The second consistent cell cycle abnormality of lymphocytes from HIV-infected patients with active viral replication is the presence of an abnormal nucleolar structure, as measured by both AgNOR and nucleolin staining [28–30]. To determine whether nucleolar abnormalities are also affected by HAART, AgNOR staining and subcellular localization of nucleolin was sequentially examined by confocal microscopy in our cohort of patients. After 6 months of HAART, the diffuse extranucleolar localization of nucleolin and appearance of multiple AgNOR dots, typical of a large proportion of lymphocytes from untreated HIV- infected patients [28,29], was re-established in CR patients (Fig. 2f,i), who showed a pattern of AgNOR and nucleolin staining similar to that observed in healthy controls (Fig. 2d,g), but not in INR patients (Fig. 2e,h).
Together with the results showing the correction of the cyclin B1 overexpression in CR but not in INR HIV-infected patients, these findings indicate that abnormalities of CCD are corrected only in patients with good immunological response to HAART.
CD4 T cell reconstitution and early changes in cyclin B1 expression and nucleolar structure during therapy
As shown in Fig. 2, HAART induced correction of CCD only in CR patients. To determine whether the extent of correction of CCD may predict the level of immune reconstitution after 6 months of HAART, a longitudinal analysis (days 0, 30, 60, 90, 120, 150, and 180 after initiation of HAART) of the following parameters was performed: viral load, CD4 T cell count, cyclin B1 expression, and AgNOR number per cell. HAART-treated patients were retrospectively divided into CR and INR groups as described above. Figure 3 shows the trend of viral loads and CD4 T cell counts in the CR (Fig. 3a) and the INR (Fig. 3b) groups, and the trend of cyclin B1 expression and AgNOR number in the CR (Fig. 3c) and the INR (Fig. 3d) groups. This sequential analysis confirmed that a significant increase in CD4 T cell count was only apparent in the CR group, although viral suppression was achieved in both CR and INR, and that correction of the cell cycle abnormalities was obtained in CR, but not in INR. To determine whether the early effect of HAART on the parameters of CCD correlated with the extent of immunological reconstitution measured as CD4 T cell count, a series of linear correlation analyses were performed between the amount of decline seen in cyclin B1 expression and in the average AgNOR number per cell after 30, 60, and 90 days of HAART, and the absolute increase of CD4 T cell count after 6 months of therapy. Interestingly, the analysis showed significant correlations between changes in both cyclin B1 levels (r2 = 0.90; P < 0.01) and AgNOR number (r2 = 0.92; P < 0.01) at day 60 post-initiation of HAART and the extent of CD4 T cell increase after 6 months of therapy (data not shown). In all, these findings indicate that measurement of the changes in cyclin B1 expression and AgNOR staining induced by 60 days of HAART may effectively predict the level of CD4 T cell reconstitution after 6 months of therapy.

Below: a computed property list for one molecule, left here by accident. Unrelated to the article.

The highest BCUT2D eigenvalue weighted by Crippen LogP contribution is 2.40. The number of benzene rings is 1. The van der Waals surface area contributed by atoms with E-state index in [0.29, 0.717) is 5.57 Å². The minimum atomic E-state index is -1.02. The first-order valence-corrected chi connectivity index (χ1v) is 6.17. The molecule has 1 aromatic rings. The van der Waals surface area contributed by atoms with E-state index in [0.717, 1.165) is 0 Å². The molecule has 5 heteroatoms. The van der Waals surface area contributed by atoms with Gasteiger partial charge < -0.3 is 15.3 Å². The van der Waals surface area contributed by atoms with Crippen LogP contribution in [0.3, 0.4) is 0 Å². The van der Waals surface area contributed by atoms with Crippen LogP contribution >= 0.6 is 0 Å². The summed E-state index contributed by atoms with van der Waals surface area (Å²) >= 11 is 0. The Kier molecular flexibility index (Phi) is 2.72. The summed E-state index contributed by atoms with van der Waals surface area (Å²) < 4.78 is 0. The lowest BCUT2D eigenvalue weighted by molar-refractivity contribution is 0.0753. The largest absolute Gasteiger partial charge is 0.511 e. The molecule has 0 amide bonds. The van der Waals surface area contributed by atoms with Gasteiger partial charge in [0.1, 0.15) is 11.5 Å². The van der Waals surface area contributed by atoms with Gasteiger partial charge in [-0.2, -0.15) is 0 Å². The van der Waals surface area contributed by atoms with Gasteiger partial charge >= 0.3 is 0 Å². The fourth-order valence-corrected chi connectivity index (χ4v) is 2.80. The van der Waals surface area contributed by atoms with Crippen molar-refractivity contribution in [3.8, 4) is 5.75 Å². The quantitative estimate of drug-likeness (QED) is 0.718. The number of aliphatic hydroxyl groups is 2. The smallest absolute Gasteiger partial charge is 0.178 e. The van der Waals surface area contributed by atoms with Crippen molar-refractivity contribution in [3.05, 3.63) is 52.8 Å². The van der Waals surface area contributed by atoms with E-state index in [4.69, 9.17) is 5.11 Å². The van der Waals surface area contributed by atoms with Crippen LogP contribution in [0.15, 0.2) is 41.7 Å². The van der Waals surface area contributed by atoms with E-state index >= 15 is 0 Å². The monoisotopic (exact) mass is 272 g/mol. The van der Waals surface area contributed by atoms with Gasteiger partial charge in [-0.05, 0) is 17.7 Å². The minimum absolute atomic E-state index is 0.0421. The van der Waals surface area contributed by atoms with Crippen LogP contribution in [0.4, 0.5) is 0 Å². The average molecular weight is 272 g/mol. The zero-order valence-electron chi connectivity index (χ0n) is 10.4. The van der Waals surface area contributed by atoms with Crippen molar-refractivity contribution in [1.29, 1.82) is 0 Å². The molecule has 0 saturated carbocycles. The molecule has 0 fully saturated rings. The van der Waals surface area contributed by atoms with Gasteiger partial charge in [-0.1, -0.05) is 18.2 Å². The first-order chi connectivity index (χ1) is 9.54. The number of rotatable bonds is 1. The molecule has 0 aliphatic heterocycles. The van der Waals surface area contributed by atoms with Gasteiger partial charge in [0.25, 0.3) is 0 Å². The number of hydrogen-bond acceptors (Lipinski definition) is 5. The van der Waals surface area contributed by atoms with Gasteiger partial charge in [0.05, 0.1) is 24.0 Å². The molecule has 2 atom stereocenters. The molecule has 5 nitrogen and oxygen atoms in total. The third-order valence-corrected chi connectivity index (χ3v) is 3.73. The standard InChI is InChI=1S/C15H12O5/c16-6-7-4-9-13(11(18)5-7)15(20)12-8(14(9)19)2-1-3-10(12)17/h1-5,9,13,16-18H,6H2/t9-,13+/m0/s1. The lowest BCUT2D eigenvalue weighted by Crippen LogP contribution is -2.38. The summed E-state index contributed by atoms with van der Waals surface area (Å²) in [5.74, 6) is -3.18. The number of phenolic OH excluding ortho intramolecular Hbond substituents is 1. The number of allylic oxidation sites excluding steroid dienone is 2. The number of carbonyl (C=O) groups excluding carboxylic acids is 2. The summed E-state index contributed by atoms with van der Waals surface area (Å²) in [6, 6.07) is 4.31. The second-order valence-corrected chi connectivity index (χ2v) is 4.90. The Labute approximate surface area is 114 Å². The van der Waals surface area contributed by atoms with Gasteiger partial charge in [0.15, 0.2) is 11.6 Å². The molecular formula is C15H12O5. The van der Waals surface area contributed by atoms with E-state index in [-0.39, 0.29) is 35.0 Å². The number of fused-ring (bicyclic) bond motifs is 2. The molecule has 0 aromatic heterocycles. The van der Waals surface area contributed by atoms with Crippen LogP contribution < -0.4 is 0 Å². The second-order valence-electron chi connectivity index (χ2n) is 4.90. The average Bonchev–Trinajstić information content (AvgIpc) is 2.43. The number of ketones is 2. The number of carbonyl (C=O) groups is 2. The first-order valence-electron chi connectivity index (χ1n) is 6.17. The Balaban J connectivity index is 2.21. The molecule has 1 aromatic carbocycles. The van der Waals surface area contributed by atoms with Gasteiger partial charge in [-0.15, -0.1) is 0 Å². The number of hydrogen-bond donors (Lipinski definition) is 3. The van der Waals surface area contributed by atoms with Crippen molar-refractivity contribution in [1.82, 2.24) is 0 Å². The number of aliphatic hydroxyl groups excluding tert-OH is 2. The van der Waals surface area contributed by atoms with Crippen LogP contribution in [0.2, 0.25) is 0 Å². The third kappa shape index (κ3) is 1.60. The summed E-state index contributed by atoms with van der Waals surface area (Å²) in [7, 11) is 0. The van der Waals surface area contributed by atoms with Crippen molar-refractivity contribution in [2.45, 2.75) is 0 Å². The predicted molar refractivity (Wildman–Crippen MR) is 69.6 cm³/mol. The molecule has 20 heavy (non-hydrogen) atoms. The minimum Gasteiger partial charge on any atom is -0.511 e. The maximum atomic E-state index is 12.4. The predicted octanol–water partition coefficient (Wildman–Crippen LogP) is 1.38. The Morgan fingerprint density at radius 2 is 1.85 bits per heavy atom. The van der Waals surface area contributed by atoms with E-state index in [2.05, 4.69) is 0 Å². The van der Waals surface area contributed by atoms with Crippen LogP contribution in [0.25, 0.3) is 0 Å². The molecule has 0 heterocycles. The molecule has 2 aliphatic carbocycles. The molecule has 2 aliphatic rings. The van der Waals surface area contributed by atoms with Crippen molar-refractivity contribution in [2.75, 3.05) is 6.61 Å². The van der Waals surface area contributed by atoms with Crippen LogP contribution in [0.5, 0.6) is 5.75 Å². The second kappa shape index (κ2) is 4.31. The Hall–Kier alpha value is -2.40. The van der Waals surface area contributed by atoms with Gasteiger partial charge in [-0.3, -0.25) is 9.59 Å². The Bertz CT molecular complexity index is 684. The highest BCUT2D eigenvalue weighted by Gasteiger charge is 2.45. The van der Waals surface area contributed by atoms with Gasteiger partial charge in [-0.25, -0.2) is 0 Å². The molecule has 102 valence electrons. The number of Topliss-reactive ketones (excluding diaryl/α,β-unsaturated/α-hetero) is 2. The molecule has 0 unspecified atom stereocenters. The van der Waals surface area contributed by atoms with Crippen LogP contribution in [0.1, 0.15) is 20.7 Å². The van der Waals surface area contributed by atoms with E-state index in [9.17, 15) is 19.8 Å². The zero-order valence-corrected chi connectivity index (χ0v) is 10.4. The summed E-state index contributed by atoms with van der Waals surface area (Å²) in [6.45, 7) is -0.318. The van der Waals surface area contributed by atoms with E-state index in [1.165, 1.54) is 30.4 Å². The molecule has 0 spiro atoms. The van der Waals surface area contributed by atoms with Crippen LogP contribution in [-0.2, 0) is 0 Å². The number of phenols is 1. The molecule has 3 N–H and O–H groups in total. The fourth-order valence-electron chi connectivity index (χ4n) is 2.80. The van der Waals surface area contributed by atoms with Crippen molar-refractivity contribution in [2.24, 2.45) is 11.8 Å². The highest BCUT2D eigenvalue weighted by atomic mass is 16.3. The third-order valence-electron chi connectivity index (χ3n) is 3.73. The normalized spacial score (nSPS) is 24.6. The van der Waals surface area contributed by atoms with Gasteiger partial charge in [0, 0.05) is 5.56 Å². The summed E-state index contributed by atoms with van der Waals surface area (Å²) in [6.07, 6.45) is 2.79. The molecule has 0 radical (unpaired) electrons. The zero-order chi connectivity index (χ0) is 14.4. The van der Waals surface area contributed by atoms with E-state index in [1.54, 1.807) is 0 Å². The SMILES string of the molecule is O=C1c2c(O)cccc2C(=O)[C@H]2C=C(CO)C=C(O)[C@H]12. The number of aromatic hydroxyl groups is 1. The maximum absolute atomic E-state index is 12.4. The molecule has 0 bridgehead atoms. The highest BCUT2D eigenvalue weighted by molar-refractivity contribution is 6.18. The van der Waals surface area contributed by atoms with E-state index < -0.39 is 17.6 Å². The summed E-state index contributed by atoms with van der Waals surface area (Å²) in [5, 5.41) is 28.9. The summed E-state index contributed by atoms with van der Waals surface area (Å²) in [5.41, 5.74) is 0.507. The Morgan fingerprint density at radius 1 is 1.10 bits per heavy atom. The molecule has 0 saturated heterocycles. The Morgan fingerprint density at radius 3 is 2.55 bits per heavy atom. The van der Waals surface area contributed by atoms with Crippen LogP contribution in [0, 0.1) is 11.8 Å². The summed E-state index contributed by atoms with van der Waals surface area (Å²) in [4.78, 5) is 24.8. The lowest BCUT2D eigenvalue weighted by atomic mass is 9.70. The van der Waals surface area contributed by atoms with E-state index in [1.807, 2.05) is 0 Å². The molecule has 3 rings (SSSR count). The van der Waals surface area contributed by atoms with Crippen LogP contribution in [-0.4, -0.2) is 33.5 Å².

Cell cycle dysregulation in HIV-infected patients involves cyclin D1 and pRb proteins
Since the extent of CCD predicts the immunological response to HAART, laboratory measurements of these indices could be useful to identify a subset of HIV-infected patients that may benefit from immune-based therapy in addition to standard HAART. To determine whether the expression of other cell cycle-related proteins may be changed during HIV infection and, therefore, possibly to increase the number of available laboratory markers for CCD, the intracellular levels of cyclin D1 and pRb were measured by Western blot in PBMC isolated from the cohort of 30 HIV-infected patients at baseline and 20 uninfected controls. As shown in Fig. 4 and Table 2 (and similar to previously described results [28,29]), the intracellular levels of cyclin B1 and nucleolin were consistently increased in PBMC from HIV-infected patients compared with controls. Interestingly, the intracellular levels of cyclin D1 and pRb, two proteins that are mainly expressed during the G1/S phase of cell cycle, were also significantly increased in lymphocytes from HIV- infected patients. Cyclin D1 levels were fivefold higher, while pRb levels were increased approximately threefold (Table 2). It is of note that in this group of patients the intracellular levels of cyclin B correlated directly with those of both cyclin D and pRb (data not shown). In all, these findings indicate that the HIV-associated cell cycle perturbation involves phase-dependent proteins other than cyclin B1 and nucleolin, thus suggesting more complex changes in the physiology of lymphocytes during HIV infection, and potentially providing additional laboratory indices to measure the in vivo extent of CCD.
The pathogenic mechanisms responsible for HIV- associated immunodeficiency can be divided into ‘directly’ HIV related (i.e., killing of infected cells) and ‘indirectly’ HIV related (i.e., apoptosis of uninfected T cells) [1–7]. The relative contribution of these direct and indirect mechanisms may differ significantly among HIV-infected individuals. Notably, the indirect mechanisms of immunodeficiency may play a critical role in maintaining low CD4 T cell counts in those patients where HAART induces persistent suppression of viremia without significant immune reconstitution (INR). While HIV viremia is a reliable index of the direct pathogenic effects of HIV [37–39], the contribution of indirect effects is hard to quantify because of a lack of established laboratory measures. Since the indirect mechanisms of HIV-associated immunodeficiency could conceivably be corrected by immune-based interventions, a reliable in vivo quantification of these indirect mechanisms may be clinically useful.